Drowning is one of the leading causes of death in the United States. On average, 3,533 people die as a result of drowning each year. Over the 2014 summer, between Memorial Day and Labor Day, at least 511 drowning incidents involving a child under the age of 18 were reported by media. Children ages five and under and teens ages 13-18 were the most high-risk groups.
Children under age five accounted for 45 percent of the reported incidents and teens accounted for 27 percent. The drowning risk was higher in males than females, with 62.7 percent of drowning incidents for kids under the age of five involving a male and 74.5 percent of drowning incidents for kids age 6 to 18 involving a male. The tragedy of these statistics is nearly all drowning deaths are preventable.
Parents need to be aware of their children’s swimming capabilities as well as their knowledge of how to be safe around water. One of the best ways parents can familiarize themselves with their children’s swimming capabilities is to ask their children to complete a few simple tests at the beginning and end of each swim season. Parents should also remember that even if their children can successfully complete the tests, year-round lessons help children maintain their swimming skills and build strength.
One of the skills parents should test for is the ability to flip and float. Any time a child enters a body of water unexpectedly, he or she should know to first reach the surface then flip onto his or her back and float until help arrives. Parents can test for this skill by asking kids to act out what they should do if they fall into the pool and cannot reach the side. Next, parents should have children demonstrate that they can find the side of the pool and safely exit.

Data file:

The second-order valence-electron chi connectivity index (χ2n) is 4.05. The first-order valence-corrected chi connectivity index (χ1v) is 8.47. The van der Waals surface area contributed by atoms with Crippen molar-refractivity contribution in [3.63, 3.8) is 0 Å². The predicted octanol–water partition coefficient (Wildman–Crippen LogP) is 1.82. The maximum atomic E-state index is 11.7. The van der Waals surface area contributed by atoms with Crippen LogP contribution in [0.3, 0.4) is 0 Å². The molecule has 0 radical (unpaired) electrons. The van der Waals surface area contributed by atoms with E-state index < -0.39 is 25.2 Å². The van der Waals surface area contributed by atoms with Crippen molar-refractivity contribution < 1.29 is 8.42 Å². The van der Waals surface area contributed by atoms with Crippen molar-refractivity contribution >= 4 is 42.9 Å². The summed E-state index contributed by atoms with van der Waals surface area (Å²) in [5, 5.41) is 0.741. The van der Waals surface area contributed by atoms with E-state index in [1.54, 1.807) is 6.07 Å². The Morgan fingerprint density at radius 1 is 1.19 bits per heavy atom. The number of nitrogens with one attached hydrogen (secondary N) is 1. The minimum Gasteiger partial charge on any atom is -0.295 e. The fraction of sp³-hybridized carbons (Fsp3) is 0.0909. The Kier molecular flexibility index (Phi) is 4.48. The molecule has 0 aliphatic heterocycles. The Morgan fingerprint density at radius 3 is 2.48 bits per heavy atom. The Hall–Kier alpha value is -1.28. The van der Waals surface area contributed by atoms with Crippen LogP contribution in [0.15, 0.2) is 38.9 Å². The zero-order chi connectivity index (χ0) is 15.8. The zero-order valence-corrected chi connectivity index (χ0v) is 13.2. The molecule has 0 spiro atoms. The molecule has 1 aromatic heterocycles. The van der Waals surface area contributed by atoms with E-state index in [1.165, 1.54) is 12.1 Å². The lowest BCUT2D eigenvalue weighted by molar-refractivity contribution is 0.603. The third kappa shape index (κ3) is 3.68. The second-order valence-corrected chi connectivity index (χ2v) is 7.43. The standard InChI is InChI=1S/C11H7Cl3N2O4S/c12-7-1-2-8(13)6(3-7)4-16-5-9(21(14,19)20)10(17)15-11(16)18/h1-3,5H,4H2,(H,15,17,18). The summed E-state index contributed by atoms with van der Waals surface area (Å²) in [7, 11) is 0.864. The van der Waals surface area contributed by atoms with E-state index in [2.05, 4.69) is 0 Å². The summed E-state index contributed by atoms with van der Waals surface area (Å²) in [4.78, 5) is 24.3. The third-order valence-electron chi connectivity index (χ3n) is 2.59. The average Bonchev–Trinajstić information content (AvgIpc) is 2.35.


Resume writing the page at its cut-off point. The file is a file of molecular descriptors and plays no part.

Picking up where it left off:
Once a basis is established for these two self-rescue skills, parents can test to find out how much swimming stamina their children have. With the knowledge that a child can swim from one end of the pool to the other, parents can determine the proper response to enforce should the child accidentally fall into the pool: flipping to the back and floating, or swimming to the side.
While it may seem silly to kids, a very important and unique tests parents should have their children complete is jumping in the pool, swimming to the side, and exiting the pool while fully clothed. Children might be successful swimmers in their goggles and swimsuit, but if a child falls into the pool fully clothed, it can help to have some experience with knowing how to react to the weighted feeling.
By testing for these basic water skills, parents can identify where their children may need to improve their water safety knowledge and swimming skills.